The United States’ top lawyer has assured the Russian government that the U.S. has no plans to seek the death penalty for former National Security Agency systems analyst Edward Snowden, who has been charged with espionage and is seeking asylum.

In a letter dated Tuesday, Attorney-General Eric Holder said the criminal charges Mr. Snowden now faces do not carry the death penalty, and the U.S. will not seek his execution even if he is charged with additional serious crimes.

Mr. Snowden has been charged with three offences, including espionage, and could face up to 30 years in prison if convicted. He is believed to have been staying at the Moscow airport transit zone since June 23, 2013.

Mr. Holder’s letter was sent to Alexander Vladimirovich Konovalov, the Russian Minister of Justice.

The Attorney-General’s letter may allay reported Russian concerns about how Mr. Snowden might be treated if he is deported to the U.S. Some Russian politicians, including parliament speaker Sergei Naryshkin, have said Mr. Snowden should be granted asylum to protect him from the death penalty.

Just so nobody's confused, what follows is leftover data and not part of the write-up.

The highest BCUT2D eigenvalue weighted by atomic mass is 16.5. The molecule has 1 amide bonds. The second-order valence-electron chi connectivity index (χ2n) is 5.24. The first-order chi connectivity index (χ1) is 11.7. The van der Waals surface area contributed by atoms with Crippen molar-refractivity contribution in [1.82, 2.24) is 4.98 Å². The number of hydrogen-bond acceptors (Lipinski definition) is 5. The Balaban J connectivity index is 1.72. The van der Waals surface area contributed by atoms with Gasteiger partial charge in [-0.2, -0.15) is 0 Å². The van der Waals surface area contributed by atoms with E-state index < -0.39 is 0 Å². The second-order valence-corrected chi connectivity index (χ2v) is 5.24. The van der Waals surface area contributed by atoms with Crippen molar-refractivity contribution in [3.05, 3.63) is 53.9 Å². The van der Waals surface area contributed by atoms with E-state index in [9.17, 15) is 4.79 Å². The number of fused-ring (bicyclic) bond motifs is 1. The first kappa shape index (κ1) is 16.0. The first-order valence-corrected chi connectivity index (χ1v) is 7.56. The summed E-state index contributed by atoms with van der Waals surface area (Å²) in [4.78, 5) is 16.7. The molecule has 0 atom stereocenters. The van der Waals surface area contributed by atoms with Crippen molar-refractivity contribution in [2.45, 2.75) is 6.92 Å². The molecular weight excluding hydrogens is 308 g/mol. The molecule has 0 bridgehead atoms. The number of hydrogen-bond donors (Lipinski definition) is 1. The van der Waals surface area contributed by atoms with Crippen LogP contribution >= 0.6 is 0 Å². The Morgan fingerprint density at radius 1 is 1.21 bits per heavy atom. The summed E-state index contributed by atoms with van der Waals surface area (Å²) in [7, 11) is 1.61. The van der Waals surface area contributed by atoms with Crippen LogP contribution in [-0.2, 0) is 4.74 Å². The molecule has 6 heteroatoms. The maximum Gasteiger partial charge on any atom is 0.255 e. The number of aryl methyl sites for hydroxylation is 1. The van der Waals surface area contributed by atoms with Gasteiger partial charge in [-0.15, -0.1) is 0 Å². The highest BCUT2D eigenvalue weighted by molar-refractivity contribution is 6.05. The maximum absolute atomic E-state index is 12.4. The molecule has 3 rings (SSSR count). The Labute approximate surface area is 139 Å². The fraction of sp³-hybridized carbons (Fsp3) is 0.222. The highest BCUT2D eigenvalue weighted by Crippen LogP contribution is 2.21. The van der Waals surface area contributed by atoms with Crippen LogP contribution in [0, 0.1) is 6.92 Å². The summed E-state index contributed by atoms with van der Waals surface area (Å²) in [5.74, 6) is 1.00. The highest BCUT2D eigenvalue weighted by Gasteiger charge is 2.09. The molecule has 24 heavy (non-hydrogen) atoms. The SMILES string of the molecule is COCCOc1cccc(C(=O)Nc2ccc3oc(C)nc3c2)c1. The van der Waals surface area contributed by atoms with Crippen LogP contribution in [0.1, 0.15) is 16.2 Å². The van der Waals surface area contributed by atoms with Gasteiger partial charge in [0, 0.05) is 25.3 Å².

“I can report that the United States is prepared to provide to the Russian government the following assurances regarding the treatment Mr. Snowden would face upon return to the United States,” Mr. Holder wrote. “First, the United States would not seek the death penalty for Mr. Snowden should he return to the United States.” In addition, “Mr. Snowden will not be tortured. Torture is unlawful in the United States,” Mr. Holder’s letter said.

The Attorney-General said that if Mr. Snowden returned to the U.S., he would promptly be brought before a civilian court and would receive “all the protections that United States law provides.”

Despite the revocation of Snowden’s passport on June 22, 2013 Mr. Snowden remains a U.S. citizen and is eligible for a limited validity passport good for direct return to the United States, said the Attorney-General.

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